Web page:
For many years, Charles Darwin was haunted by flowers. In 1859, the naturalist published his most famous work, On the Origin of Species, the book that is generally regarded as the foundation of evolutionary biology. But 20 years later, he was still bothered by one big thing: Where the heck did all the flowers come from? In a letter to botanist Joseph Dalton Hooker in 1879, Darwin called this problem an “abominable mystery.” It might sound silly, but Darwin really couldn’t explain how flowering plants — known as angiosperms — had risen to dominance so quickly over the more primitive angiosperms — a group that includes pines and palms.

The fossil record shows us that around 100 million years ago, during the Cretaceous period, a huge variety of angiosperms came onto the scene and replaced gymnosperms as the dominant type of plant on Earth. This sudden abundance of plants — the ancestors of modern lavender, wheat, roses, magnolias, daisies, and so forth — ran counter to Darwin’s theory that new species arise very slowly over time as a result of selective pressures. Current hypotheses suggest that most angiosperms evolved alongside the insects or other animals that pollinate them, without which it’s not possible for the plants to produce seed-bearing fruits. But these hypotheses don’t explain the epic boom in ancient angiosperms.

Magnolia
The magnolia is one of the most ancient existing angiosperms, with fossil relatives appearing as long as 95 million years ago.

In a paper published Thursday in the journal PLOS Biology, a couple of scientists proposed an answer to the abominable mystery of why angiosperms replaced gymnosperms so abruptly. Kevin Simonin, an assistant professor of ecology and evolution at San Francisco State University, and Adam Roddy present evidence that it all comes down to the efficiency of cells. The secret to angiosperms’ success, they say, is a rapid downsizing of the plants’ cells beginning about 140 million years ago. This downsizing dramatically increased their efficiency. Once angiosperms became that much more efficient, their domination of terrestrial ecosystems was only a matter of time.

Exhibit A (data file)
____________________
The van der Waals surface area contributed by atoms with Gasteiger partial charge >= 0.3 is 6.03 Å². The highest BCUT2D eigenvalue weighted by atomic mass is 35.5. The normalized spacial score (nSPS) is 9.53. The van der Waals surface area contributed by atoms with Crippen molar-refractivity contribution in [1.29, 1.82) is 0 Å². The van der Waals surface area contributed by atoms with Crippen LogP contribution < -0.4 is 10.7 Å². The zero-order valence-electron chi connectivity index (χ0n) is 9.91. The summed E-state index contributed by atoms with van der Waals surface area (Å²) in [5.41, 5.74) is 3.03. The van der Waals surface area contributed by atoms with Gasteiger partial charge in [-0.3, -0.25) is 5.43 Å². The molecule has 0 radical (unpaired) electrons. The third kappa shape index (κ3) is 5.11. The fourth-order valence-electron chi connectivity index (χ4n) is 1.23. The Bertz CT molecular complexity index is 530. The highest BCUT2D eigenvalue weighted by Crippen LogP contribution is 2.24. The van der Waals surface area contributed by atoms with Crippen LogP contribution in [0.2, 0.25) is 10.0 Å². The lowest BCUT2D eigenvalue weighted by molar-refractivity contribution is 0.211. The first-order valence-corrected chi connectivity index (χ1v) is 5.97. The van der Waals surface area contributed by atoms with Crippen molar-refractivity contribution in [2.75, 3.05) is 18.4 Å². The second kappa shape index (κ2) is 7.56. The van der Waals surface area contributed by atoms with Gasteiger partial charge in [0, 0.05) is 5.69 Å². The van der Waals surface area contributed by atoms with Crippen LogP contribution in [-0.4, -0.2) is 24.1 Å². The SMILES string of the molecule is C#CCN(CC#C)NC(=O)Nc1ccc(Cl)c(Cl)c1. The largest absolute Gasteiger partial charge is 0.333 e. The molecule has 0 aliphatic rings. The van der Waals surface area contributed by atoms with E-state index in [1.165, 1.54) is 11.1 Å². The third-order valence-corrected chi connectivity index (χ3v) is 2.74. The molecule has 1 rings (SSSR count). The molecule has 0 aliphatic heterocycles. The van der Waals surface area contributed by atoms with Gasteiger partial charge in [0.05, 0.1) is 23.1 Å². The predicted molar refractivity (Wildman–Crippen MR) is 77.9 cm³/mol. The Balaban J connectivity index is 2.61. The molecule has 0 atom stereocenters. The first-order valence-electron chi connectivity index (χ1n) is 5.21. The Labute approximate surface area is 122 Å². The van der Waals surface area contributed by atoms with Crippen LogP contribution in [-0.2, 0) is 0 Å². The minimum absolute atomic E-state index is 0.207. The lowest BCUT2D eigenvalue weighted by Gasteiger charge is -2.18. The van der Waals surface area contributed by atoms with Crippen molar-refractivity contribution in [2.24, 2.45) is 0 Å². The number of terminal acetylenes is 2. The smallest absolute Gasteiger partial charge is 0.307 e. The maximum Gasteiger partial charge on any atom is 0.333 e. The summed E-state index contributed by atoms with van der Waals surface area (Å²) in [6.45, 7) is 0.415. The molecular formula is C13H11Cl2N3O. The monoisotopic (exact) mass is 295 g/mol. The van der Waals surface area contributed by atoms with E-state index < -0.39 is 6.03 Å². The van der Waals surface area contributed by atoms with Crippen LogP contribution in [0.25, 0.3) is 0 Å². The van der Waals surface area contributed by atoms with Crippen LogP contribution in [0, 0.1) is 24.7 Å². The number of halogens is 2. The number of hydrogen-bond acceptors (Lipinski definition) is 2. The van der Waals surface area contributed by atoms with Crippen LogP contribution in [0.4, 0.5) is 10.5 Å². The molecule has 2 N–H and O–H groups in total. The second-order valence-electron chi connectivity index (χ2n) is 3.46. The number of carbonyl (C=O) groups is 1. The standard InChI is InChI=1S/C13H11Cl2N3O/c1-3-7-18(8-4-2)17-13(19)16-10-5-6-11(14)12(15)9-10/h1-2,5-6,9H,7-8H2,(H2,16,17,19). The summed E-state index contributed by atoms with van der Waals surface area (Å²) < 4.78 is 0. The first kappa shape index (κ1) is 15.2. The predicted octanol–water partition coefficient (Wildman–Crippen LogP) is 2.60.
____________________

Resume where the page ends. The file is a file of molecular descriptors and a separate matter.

The research team arrived at this conclusion by examining the relative size of genomes in angiosperms and gymnosperms, then comparing those numbers with the plants’ carbon dioxide capture capacity and liquid transfer efficiency. Cell sizes can vary a lot due to various factors, but genome size is a strong predictor of cell size. Therefore, they concluded, a smaller genome means a smaller cell — and therefore more cells can be packed into the same volume of plant tissue, enabling a plant to take in more carbon dioxide and water, thereby producing more carbohydrates that yield energy and drive growth.

Gingko leaf
Angiosperms like Gingko biloba used to cover the Earth.

Photosynthesis is a big part of this picture, too since, as we all know, plants need sunlight to turn water and carbon dioxide into carbohydrates. Previous research has established that the higher photosynthetic capabilities of angiosperms helped them grow much more quickly than their gymnosperm cousins, but this new study shows us how angiosperms achieved this high level of efficiency.

So even though coevolution with pollinators played a huge roll in the specific mechanisms of angiosperm evolution, Simonin and Roddy say there’s something common to all of these plants, something fundamental to their biophysical architecture, that enabled them to take over the world. Perhaps this research would set Darwin’s mind at ease. But more likely, he would just have new questions.

Abstract: The abrupt origin and rapid diversification of the flowering plants during the Cretaceous has long been considered an “abominable mystery.” While the cause of their high diversity has been attributed largely to coevolution with pollinators and herbivores, their ability to outcompete the previously dominant ferns and gymnosperms has been the subject of many hypotheses. Common among these is that the angiosperms alone developed leaves with smaller, more numerous stomata and more highly branching venation networks that enable higher rates of transpiration, photosynthesis, and growth. Yet, how angiosperms pack their leaves with smaller, more abundant stomata and more veins is unknown but linked — we show — to simple biophysical constraints on cell size. Only angiosperm lineages underwent rapid genome downsizing during the early Cretaceous period, which facilitated the reductions in cell size necessary to pack more veins and stomata into their leaves, effectively bringing actual primary productivity closer to its maximum potential. Thus, the angiosperms’ heightened competitive abilities are due in no small part to genome downsizing.


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